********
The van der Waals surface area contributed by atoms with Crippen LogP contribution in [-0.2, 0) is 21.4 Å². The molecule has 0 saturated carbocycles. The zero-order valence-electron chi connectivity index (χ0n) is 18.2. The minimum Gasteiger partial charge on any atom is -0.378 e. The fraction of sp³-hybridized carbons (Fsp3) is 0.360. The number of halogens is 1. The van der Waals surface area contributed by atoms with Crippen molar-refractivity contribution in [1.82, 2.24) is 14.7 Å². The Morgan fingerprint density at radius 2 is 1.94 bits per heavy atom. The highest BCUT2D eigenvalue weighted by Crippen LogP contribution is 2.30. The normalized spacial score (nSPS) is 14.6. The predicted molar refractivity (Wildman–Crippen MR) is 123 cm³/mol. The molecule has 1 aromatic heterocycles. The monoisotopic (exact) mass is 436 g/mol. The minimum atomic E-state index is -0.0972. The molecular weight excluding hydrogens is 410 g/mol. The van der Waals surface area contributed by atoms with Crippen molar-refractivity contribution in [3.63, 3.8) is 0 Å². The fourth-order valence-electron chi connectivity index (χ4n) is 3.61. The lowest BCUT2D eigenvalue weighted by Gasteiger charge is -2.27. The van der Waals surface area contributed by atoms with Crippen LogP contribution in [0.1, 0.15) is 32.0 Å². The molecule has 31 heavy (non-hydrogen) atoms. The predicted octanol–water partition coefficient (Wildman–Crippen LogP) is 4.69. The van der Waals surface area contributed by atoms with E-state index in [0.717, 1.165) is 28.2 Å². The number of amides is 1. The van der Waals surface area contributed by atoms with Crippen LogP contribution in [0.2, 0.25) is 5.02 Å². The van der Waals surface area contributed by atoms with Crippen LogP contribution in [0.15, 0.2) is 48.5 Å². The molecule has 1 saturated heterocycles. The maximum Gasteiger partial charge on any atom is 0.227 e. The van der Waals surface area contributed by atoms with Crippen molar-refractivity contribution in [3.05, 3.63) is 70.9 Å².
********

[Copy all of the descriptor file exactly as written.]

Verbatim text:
The van der Waals surface area contributed by atoms with Crippen LogP contribution in [-0.2, 0) is 21.4 Å². The molecule has 0 saturated carbocycles. The zero-order valence-electron chi connectivity index (χ0n) is 18.2. The minimum Gasteiger partial charge on any atom is -0.378 e. The fraction of sp³-hybridized carbons (Fsp3) is 0.360. The number of halogens is 1. The van der Waals surface area contributed by atoms with Crippen molar-refractivity contribution in [1.82, 2.24) is 14.7 Å². The Morgan fingerprint density at radius 2 is 1.94 bits per heavy atom. The highest BCUT2D eigenvalue weighted by Crippen LogP contribution is 2.30. The normalized spacial score (nSPS) is 14.6. The predicted molar refractivity (Wildman–Crippen MR) is 123 cm³/mol. The molecule has 1 aromatic heterocycles. The monoisotopic (exact) mass is 436 g/mol. The minimum atomic E-state index is -0.0972. The molecular weight excluding hydrogens is 410 g/mol. The van der Waals surface area contributed by atoms with Crippen molar-refractivity contribution in [3.63, 3.8) is 0 Å². The fourth-order valence-electron chi connectivity index (χ4n) is 3.61. The lowest BCUT2D eigenvalue weighted by Gasteiger charge is -2.27. The van der Waals surface area contributed by atoms with Crippen LogP contribution in [0.1, 0.15) is 32.0 Å². The molecule has 31 heavy (non-hydrogen) atoms. The predicted octanol–water partition coefficient (Wildman–Crippen LogP) is 4.69. The van der Waals surface area contributed by atoms with E-state index in [0.717, 1.165) is 28.2 Å². The number of amides is 1. The van der Waals surface area contributed by atoms with Crippen LogP contribution in [0.2, 0.25) is 5.02 Å². The van der Waals surface area contributed by atoms with Crippen LogP contribution in [0.15, 0.2) is 48.5 Å². The molecule has 1 saturated heterocycles. The maximum Gasteiger partial charge on any atom is 0.227 e. The van der Waals surface area contributed by atoms with Crippen molar-refractivity contribution in [3.05, 3.63) is 70.9 Å².